run over 40 yards in length. After a successful tee shot, just a little sand-
wedge should remain to a tight target. The raised green is surrounded by sand
and runs from back to front. This hole can be real difficult with a back pin,
as the green narrows and there is very little room behind the surface.
The closer is another where you must pay attention off the tee, as trees guard
both sides of the bunkerless landing area. The lone fairway trap should not
come into play, as it's only 185 yards from the tee to clear. It's uphill
towards the green, so take an extra club to reach the relatively flat green.
The putting surface will appear to be closer, but don't be misled, as the 38
yards of fairway sits between a crossing bunker and the green. One final word
of caution, all shots over the green will chase downhill towards oblivion.
Just ask a former Minnesota Vikings punter Greg Coleman and my host Joe
Tennyson, who both failed miserably on the last.
FINAL WORD: Prior to 2000, Minikahda Club was ranked as one of the top courses
in the state of Minnesota, right behind Interlachen and Hazeltine National.
With the influx of the high-end public courses in recent years, Minikahda has
fallen from the rankings. What a mistake.
After an extensive redesign by Prichard, The Minikahda Club should begin its
return to the rankings.
By today's standards, Minikahda is quite short at just under 6,800 yards, but
don't be fooled into thinking you can overpower this course. You can't.
Reminiscent of the lovely layout of Apawamis Club in New York, Minikahda is a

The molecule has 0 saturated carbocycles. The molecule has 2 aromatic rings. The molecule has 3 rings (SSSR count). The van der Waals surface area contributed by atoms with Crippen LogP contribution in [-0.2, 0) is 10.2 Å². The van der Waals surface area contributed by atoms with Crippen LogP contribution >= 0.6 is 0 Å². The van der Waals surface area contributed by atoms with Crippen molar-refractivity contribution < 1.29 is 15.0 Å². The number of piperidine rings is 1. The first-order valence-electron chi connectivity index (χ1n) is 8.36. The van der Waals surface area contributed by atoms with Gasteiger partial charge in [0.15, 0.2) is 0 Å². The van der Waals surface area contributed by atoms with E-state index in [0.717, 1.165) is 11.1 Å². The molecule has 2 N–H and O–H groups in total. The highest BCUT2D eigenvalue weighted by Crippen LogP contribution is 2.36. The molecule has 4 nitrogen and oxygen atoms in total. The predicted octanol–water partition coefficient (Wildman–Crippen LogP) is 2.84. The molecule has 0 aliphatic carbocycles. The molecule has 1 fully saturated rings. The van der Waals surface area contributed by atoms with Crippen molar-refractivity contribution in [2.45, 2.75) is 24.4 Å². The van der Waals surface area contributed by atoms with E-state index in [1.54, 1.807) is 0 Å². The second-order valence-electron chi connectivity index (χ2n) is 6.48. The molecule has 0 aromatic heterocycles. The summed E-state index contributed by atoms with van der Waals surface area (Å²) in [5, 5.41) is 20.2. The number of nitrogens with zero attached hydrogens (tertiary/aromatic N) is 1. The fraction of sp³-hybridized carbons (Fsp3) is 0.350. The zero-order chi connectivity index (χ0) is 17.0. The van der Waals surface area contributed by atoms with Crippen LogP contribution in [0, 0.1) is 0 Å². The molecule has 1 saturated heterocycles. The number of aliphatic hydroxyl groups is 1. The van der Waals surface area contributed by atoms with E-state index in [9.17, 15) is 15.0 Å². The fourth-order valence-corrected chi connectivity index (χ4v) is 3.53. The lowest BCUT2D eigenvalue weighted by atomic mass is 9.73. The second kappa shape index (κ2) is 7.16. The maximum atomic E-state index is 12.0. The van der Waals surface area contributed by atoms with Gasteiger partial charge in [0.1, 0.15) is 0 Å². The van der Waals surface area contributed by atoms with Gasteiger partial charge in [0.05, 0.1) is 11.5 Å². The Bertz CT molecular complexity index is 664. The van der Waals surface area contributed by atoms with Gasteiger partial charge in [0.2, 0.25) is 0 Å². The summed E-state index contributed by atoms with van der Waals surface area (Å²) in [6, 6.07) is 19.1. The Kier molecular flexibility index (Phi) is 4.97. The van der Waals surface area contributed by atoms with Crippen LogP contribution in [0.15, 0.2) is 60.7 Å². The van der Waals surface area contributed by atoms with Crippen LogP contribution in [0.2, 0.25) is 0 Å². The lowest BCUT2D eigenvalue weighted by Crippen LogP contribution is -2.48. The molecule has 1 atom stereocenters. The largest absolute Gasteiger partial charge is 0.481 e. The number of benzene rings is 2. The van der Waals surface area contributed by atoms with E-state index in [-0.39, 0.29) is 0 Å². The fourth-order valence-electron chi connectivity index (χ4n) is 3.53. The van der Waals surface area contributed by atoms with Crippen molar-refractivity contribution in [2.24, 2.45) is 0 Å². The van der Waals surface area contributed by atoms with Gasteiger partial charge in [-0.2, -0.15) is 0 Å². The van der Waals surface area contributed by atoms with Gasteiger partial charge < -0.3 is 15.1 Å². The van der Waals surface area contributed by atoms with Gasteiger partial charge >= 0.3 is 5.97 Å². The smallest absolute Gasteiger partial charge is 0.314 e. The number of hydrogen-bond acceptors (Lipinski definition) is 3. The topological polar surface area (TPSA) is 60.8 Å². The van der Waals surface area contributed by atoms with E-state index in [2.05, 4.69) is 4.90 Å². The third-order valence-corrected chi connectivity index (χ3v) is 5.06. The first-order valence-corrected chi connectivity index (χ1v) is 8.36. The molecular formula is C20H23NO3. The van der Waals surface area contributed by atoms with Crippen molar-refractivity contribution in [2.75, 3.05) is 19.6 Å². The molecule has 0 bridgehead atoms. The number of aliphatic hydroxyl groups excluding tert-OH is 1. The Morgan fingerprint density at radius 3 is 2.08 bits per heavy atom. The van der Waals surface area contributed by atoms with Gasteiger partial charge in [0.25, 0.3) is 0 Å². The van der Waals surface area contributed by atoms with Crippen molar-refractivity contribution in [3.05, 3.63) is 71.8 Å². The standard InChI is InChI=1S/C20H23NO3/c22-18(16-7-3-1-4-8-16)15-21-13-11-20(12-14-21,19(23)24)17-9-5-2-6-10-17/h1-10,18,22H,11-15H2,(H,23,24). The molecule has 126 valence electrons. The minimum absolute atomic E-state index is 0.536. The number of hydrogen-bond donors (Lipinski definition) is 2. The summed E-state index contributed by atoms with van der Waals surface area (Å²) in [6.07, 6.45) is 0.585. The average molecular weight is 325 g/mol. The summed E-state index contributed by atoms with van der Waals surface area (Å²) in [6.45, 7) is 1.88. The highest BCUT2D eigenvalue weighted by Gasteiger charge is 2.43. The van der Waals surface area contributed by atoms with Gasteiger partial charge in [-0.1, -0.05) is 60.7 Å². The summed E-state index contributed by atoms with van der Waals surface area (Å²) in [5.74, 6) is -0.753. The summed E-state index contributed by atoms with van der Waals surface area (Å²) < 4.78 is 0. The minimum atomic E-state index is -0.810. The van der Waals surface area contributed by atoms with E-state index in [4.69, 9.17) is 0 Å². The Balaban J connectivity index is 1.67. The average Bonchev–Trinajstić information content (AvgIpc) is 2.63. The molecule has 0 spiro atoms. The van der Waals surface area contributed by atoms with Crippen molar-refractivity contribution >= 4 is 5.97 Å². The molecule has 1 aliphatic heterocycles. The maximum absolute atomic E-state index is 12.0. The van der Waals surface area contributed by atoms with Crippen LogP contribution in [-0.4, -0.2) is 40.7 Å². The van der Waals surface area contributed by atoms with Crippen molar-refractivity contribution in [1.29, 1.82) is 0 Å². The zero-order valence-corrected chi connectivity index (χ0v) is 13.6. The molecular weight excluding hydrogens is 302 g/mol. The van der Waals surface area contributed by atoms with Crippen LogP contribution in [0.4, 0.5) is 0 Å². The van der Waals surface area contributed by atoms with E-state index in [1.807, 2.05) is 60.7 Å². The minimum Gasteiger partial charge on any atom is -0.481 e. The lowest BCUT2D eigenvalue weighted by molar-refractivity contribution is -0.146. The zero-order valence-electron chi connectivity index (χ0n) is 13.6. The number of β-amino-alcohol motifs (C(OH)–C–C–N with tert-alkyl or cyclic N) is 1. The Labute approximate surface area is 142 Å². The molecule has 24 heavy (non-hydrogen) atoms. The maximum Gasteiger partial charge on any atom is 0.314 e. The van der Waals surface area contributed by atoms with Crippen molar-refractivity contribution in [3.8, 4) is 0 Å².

tight, tree-lined course featuring tight, rolling fairways and miniscule slick
greens. It is beautifully maintained and groomed, difficult and fair, a
thinking man's course and a track you could play day in and day out and never
tire from it.
This is Donald Ross at his best. I would certainly include Minikahda among
Ross' finest designs, Pinehurst and Aronimink not withstanding.
What makes this course so compelling? A long-lasting history of golf in the
United States, an extremely challenging layout, beautiful bunkering,
sensational conditioning, an outstanding membership, a grande old clubhouse
and best of all, Vodka Bootlegs on the roof overlooking Lake Calhoun.
The Minikahda Club is another example that courses do not need to be 7,500
yards long to be difficult. Look at Merion, Cypress Point, Newport, Prairie
Dunes and the greatest course on the planet, Pine Valley, all tracks under
Minikahda Club is a course that has withstood the test of time, a brilliant,
shiny pearl in the "Land of 10,000 Lakes." The oldest and most prestigious
club in the region.